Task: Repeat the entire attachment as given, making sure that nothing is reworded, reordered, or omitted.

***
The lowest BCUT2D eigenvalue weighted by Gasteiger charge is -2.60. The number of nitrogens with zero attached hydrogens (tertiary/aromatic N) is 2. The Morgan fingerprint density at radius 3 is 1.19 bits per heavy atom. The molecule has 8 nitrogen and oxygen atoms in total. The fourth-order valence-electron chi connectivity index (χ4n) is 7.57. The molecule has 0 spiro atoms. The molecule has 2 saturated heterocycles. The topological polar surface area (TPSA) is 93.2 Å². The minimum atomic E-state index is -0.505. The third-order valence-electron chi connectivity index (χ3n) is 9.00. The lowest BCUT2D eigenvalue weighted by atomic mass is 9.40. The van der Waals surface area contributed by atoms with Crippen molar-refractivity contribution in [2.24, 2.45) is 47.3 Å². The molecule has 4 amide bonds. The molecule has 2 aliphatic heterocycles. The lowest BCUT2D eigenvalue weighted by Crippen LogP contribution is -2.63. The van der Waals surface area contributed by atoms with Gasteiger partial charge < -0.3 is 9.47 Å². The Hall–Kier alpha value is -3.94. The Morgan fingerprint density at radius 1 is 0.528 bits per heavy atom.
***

The lowest BCUT2D eigenvalue weighted by Gasteiger charge is -2.60. The number of nitrogens with zero attached hydrogens (tertiary/aromatic N) is 2. The Morgan fingerprint density at radius 3 is 1.19 bits per heavy atom. The molecule has 8 nitrogen and oxygen atoms in total. The fourth-order valence-electron chi connectivity index (χ4n) is 7.57. The molecule has 0 spiro atoms. The molecule has 2 saturated heterocycles. The topological polar surface area (TPSA) is 93.2 Å². The minimum atomic E-state index is -0.505. The third-order valence-electron chi connectivity index (χ3n) is 9.00. The lowest BCUT2D eigenvalue weighted by atomic mass is 9.40. The van der Waals surface area contributed by atoms with Crippen molar-refractivity contribution in [2.24, 2.45) is 47.3 Å². The molecule has 4 amide bonds. The molecule has 2 aliphatic heterocycles. The lowest BCUT2D eigenvalue weighted by Crippen LogP contribution is -2.63. The van der Waals surface area contributed by atoms with Gasteiger partial charge < -0.3 is 9.47 Å². The Hall–Kier alpha value is -3.94. The Morgan fingerprint density at radius 1 is 0.528 bits per heavy atom.